The problems with cell culture laboratory dogma

Standard approaches used in cell culture laboratories are not ideal for most cells, but tendon cells may be having more extreme responses to the cell culture conditions, perhaps due to their origin from a particularly highly specialised tissue environment. Although 21% oxygen is typically used, most cells in culture are damaged by it because tissue levels are ∼2–7%, with tendons likely to be towards the bottom of that range. Reduced oxygen levels can be achieved using extremely inexpensive systems [39], with 5% being a ‘safe’ level for tendon cells. There are also problems in terms of assessing stress in cells due to abnormal cell culture conditions and how these interfere with studies of natural injury-inducing factors found in tendons (hypoxia, hyperthermia, mechanical strain and cytokines). A panel of markers for horse cell stress responses is not currently available for interrogation in various systems and conditions, for relating back to normal and injured SDFT tissue. Promyelocytic leukaemia protein is a potential candidate for the central coordinator of stress protein responses. In humans it is complex, with at least 20 isoforms; it has not been studied in the horse. Most researchers do not monitor cell stress in their systems, with assumptions that continued viability is sufficient. It can be monitored very simply by immunolabelling for gammaH2AX, a histone protein that responds to DNA damage. Cell stress is often seen as DNA damage even if this was not the primary injury [40]. The reversibility of stress responses is highly variable, but dependent on the stress type, cell type and cell culture ‘ageing’ effects (due to expansion, not the age of the source animal). A further important consideration when assessing cell stress responses is that the cells are a population and will not all respond in the same way. Variation may also relate to the point in the cell cycle when they are being observed. It is therefore important to capture all data and not to eliminate ‘outliers’ as statistically inconvenient [40]. The presence of stem cells will make any variation even more extreme, because they include subsets with differential responsiveness at many levels to multiple factors; while this diversity is a ‘complication’ when trying to obtain data, it is most likely to be a strength within the tissue, just as it is for immune system cells.

Most work on cell stress using nontendon cells has not focused on effects of the mechanical environment, extracellular matrix composition, matrix stiffness and morphology, or interactions of those factors with cytokines. Tendon cells are significantly damaged when grown on glass or plastic that has not been matrix coated. There has also been no study of the relationship between nuclear shape and stress. Nuclear shape is altered by cyclical deformation, is known to be different in degenerating/microdamaged tendons [41], and influences gene transcription and epigenetic control mechanisms. Some of these problems in the 2D system might be mitigated by growing cells on (cryosectioned) acellularised tendon matrix from the same or a different horse; they attach, proliferate, migrate at least a short distance into the matrix, elongate along the fibres, and have collagen gene expression levels more comparable with cells in tissue [42].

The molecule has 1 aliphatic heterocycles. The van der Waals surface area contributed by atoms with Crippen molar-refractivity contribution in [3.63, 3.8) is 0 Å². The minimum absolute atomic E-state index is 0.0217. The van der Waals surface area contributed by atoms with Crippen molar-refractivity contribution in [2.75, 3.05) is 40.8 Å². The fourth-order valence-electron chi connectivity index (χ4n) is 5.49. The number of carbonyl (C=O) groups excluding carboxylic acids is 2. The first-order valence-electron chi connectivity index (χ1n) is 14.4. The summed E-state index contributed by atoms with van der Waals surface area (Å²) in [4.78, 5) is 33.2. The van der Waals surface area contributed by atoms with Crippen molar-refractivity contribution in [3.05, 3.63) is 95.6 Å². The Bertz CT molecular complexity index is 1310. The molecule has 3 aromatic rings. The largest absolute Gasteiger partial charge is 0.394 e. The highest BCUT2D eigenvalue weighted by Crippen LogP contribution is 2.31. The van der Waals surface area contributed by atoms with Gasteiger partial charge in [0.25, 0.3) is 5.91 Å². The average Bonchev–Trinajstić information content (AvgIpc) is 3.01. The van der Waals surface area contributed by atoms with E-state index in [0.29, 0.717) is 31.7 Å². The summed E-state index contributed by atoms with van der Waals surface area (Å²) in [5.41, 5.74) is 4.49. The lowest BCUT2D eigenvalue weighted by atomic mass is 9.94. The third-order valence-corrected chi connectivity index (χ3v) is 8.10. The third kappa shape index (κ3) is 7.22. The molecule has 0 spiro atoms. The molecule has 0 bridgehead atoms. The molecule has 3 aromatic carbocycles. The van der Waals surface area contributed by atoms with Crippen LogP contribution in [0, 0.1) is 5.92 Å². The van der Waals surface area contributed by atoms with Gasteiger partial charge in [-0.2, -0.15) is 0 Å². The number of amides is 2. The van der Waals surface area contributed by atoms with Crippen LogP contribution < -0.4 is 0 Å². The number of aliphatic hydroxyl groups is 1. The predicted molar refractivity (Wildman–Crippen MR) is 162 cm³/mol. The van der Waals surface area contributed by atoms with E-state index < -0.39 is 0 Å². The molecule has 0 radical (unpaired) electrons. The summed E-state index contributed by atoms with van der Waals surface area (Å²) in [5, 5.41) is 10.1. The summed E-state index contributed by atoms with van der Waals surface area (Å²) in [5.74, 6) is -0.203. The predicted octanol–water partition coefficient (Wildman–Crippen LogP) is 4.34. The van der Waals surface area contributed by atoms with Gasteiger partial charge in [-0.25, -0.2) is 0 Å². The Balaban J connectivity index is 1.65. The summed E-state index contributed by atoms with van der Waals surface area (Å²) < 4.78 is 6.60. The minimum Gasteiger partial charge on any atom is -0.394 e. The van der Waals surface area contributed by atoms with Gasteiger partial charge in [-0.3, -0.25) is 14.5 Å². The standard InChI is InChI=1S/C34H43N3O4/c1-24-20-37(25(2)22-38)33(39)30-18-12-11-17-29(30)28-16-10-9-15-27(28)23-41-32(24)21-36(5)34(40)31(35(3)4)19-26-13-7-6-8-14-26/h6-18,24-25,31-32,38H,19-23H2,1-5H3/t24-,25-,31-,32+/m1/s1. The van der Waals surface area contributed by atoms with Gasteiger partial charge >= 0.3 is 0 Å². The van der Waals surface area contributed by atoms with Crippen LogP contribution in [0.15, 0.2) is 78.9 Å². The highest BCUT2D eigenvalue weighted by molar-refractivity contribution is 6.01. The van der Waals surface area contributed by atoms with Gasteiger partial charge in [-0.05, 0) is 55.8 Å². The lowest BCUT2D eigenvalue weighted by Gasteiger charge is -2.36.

Would 3D systems be better?

The advantage of 2D systems discussed in ‘What is currently limiting the relevance of our cell culture models?’ is that they are easier to establish, manipulate and (usually) image, but are really only of value for screening, before confirming any findings in more complex (i.e. relevant) models. The problem is that in tissue, the cells are found in multiple compartments in a multilevel structure (including fascicles and fascicular bundles) with other cell types; many aspects of the structure and cells are likely to differ significantly between individuals, with age and in different injury states. This may include the size and nature of the cellular networks. We cannot replicate that with 3D cell-matrix constructs, but we can provide 3D rather than one-sided engagement of the focal adhesion kinase system, more realistic relative amounts of matrix and (potentially) seeding with multiple cell types (e.g. tendon cells with mast cells or macrophages). Bioartificial tendons can be made with relative ease [43]. Another method involves mixing tendon cells into collagen or fibrin gel and allowing them to contract the matrix [44]. The remodelling is reliant on endogenous loading by fibroblasts; it is matrix metalloproteinase dependent, and the matrix has a more ‘natural’ organisation. Such systems have not been created and compared using cells from the SDFT and other digital tendons for validation; phenotypic differences of SDFT and common digital extensor tendon cells have already been demonstrated in situ and in monolayer (2D) culture [45, 46].

A further option is to use tissue explants. These have been used successfully to address questions in a way that would not be possible with matrix-free cells [47-49]. However, a significant disadvantage is that they are injured on removal. Some of the explants die very rapidly, while in those remaining viable, there will be cell death on the outside due to trauma. Gene expression alters markedly, and it is not certain whether this returns to normal levels. The thickness of explants is limited to <2 mm due to perfusion limitations. There is an advantage to the low metabolic rate in this tissue, in that when it is kept chilled (4°C) for periods of up to 10 days, a lot of the ribonucleic acid (RNA) is still intact and cells may still be cultured. The use of chilling and other methods to reduce injury and normalise explants have not been investigated.